East Asia Workshop: Politics, Economy and Society

November 27, 2012
by lelin2010
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December 4 Workshop

East Asia Workshop: Politics, Economy and Society Presents

 

“Organizational Clientelism: An Analysis of

Private Entrepreneur Delegates in Chinese Local Legislatures”

 

Presenter: Xin Sun

Ph.D. Candidate, Dept of Political Science

Northwestern University

 

 

4:00-5:30pm, Tuesday

December 4th, 2012

Pick Lounge, 5828 South University Ave.

 

 

Abstract

    Extant literature on authoritarian legislatures shows that dictators build the quasi-democratic institution to co-opt opposition and attract investors by credibly sharing policy-making power with them. We argue that authoritarian legislatures may also serve as a platform for autocrats to nurture clientelistic ties with social groups useful to their rule. An analysis of the Chinese local private entrepreneur delegates suggests that the Chinese local government uses local legislature to organizationally channel patronage to and induce political support from the private sector. Our field interviews and quantitative studies of a nationwide firm-level survey further reveal that private firms owned by legislative members, while obtain more bank loans, also provide more assistance to the government in forms of funds and services. These findings indicate that authoritarian legislatures, even with weak policy-making efficacy, may still help the authoritarian state build stable political alliance with social groups, therefore contributing to regime resilience.

 

Workshop website: http://cas.uchicago.edu/workshops/eastasia/

Student coordinator: Le Lin (lelin2010@uchicago.edu)

Faculty sponsors: Dali Yang, Dingxin Zhao and Zheng Michael Song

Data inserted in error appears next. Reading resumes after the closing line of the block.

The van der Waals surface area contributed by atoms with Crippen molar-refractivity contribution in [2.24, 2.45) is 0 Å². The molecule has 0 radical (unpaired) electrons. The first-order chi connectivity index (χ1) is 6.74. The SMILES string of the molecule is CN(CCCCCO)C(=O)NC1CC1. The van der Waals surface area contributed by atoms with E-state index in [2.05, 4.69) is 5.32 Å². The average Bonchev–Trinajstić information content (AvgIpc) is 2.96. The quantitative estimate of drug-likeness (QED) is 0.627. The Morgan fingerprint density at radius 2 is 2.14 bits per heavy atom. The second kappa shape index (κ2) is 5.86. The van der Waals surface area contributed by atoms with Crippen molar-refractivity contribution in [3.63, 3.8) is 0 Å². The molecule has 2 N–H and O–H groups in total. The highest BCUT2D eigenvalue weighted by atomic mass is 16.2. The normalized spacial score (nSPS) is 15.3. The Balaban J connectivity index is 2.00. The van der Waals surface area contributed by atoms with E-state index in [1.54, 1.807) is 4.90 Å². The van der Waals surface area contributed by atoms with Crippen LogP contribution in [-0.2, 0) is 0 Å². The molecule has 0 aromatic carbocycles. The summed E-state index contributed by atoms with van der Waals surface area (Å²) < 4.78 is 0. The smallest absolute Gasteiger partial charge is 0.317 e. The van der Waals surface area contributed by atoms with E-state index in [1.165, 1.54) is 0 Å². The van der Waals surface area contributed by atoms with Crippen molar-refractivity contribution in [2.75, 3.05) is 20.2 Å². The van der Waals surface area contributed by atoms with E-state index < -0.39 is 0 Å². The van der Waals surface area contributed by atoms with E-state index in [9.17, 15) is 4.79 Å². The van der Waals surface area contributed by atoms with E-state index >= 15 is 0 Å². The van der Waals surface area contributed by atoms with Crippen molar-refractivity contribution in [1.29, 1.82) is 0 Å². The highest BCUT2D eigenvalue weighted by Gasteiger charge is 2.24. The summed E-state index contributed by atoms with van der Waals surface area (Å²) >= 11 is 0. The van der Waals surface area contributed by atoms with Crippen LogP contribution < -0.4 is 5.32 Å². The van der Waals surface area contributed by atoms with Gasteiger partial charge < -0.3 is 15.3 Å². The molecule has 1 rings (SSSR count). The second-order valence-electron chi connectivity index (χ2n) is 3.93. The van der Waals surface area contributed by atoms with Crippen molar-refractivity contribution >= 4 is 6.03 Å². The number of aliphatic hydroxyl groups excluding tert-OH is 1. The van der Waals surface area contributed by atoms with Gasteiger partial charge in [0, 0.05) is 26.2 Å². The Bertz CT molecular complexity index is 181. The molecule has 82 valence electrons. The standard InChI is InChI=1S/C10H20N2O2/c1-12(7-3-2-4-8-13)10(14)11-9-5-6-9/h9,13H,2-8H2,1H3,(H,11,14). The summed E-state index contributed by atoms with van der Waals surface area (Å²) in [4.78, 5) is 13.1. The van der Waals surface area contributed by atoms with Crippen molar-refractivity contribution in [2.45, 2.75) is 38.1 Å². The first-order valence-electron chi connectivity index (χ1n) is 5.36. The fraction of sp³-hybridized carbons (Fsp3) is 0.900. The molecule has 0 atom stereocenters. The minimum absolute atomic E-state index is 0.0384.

This presentation is sponsored by the Council on Advanced Studies in Humanities and Social Sciences and Center for East Asian Studies. Persons with disabilities who believe they may need assistance please contact the student coordinator in advance.

November 13, 2012
by lelin2010
0 comments

November 20 Workshop

East Asia Workshop: Politics, Economy and Society Presents

 

“Performance Legitimacy, State Autonomy and

China’s Economic Development”

 

Presenter: Dingxin Zhao

Professor of Sociology

University of Chicago

  

4:00-5:30pm, Tuesday

November 20, 2012

Pick Lounge, 5828 South University Ave.

 

Abstract

All the theories that explain post-MaoChina’s economic success tend to attribute it to one or several “successful” policies or institutions of the Chinese government, or to account for the success from economic perspectives. This article argues that the success of the Chinese economy relies not just on the Chinese state’s economic policy but also on its social policies. Moreover,China’s economic success does not merely lie in the effectiveness of any single economic or social policy or institution, but also in the state’s capacity to make a policy shift when it faces the negative unintended consequences of its earlier policies. The Chinese state is compelled to make policy shifts quickly because performance constitutes the primary base of its legitimacy, and the Chinese state is able to make policy shifts because it enjoys a high level of autonomy inherited fromChina’s past.China’s economic development follows no fixed policies and relies on no stable institutions, and there is no Chinese model or “Beijingconsensus” that can be constructed to explain its success.

 

Workshop website: http://cas.uchicago.edu/workshops/eastasia/

Student coordinator: Le Lin (lelin2010@uchicago.edu)

Faculty sponsors: Dali Yang, Dingxin Zhao and Zheng Michael Song

 

This presentation is sponsored by the Council on Advanced Studies in Humanities and Social Sciences and Center for East Asian Studies. Persons with disabilities who believe they may need assistance please contact the student coordinator in advance.

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